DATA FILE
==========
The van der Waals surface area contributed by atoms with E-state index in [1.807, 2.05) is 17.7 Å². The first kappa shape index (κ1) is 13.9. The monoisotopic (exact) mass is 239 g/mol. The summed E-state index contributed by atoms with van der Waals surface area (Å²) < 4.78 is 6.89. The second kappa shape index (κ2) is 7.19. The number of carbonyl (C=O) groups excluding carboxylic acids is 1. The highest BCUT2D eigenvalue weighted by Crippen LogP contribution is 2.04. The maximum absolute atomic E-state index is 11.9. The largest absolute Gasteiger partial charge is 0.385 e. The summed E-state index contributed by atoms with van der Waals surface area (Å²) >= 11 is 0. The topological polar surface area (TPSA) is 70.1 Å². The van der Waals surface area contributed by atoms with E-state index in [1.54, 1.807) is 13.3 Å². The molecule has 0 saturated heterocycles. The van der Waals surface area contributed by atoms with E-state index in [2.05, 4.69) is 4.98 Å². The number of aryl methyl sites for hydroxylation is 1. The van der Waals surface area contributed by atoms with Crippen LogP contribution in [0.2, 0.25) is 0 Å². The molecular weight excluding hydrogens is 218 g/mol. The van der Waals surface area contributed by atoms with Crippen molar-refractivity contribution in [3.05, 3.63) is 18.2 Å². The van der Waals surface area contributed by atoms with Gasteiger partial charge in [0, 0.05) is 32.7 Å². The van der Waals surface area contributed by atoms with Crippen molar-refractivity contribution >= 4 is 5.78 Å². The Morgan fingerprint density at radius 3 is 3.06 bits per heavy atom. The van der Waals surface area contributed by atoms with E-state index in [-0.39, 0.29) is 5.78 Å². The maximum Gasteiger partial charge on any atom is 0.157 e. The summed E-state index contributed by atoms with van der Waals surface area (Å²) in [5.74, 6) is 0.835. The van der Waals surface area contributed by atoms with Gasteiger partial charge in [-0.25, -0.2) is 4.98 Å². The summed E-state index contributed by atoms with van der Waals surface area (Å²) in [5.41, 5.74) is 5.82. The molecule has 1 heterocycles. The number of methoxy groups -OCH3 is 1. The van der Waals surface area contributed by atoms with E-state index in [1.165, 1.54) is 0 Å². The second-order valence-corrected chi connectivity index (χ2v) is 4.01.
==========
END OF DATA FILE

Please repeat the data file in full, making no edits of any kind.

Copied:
The van der Waals surface area contributed by atoms with E-state index in [1.807, 2.05) is 17.7 Å². The first kappa shape index (κ1) is 13.9. The monoisotopic (exact) mass is 239 g/mol. The summed E-state index contributed by atoms with van der Waals surface area (Å²) < 4.78 is 6.89. The second kappa shape index (κ2) is 7.19. The number of carbonyl (C=O) groups excluding carboxylic acids is 1. The highest BCUT2D eigenvalue weighted by Crippen LogP contribution is 2.04. The maximum absolute atomic E-state index is 11.9. The largest absolute Gasteiger partial charge is 0.385 e. The summed E-state index contributed by atoms with van der Waals surface area (Å²) >= 11 is 0. The topological polar surface area (TPSA) is 70.1 Å². The van der Waals surface area contributed by atoms with E-state index in [1.54, 1.807) is 13.3 Å². The molecule has 0 saturated heterocycles. The van der Waals surface area contributed by atoms with E-state index in [2.05, 4.69) is 4.98 Å². The number of aryl methyl sites for hydroxylation is 1. The van der Waals surface area contributed by atoms with Crippen LogP contribution in [0.2, 0.25) is 0 Å². The molecular weight excluding hydrogens is 218 g/mol. The van der Waals surface area contributed by atoms with Crippen molar-refractivity contribution in [3.05, 3.63) is 18.2 Å². The van der Waals surface area contributed by atoms with Gasteiger partial charge in [0, 0.05) is 32.7 Å². The van der Waals surface area contributed by atoms with Crippen molar-refractivity contribution >= 4 is 5.78 Å². The Morgan fingerprint density at radius 3 is 3.06 bits per heavy atom. The van der Waals surface area contributed by atoms with E-state index in [-0.39, 0.29) is 5.78 Å². The maximum Gasteiger partial charge on any atom is 0.157 e. The summed E-state index contributed by atoms with van der Waals surface area (Å²) in [5.74, 6) is 0.835. The van der Waals surface area contributed by atoms with Gasteiger partial charge in [-0.25, -0.2) is 4.98 Å². The summed E-state index contributed by atoms with van der Waals surface area (Å²) in [5.41, 5.74) is 5.82. The molecule has 1 heterocycles. The number of methoxy groups -OCH3 is 1. The van der Waals surface area contributed by atoms with E-state index in [1.165, 1.54) is 0 Å². The second-order valence-corrected chi connectivity index (χ2v) is 4.01.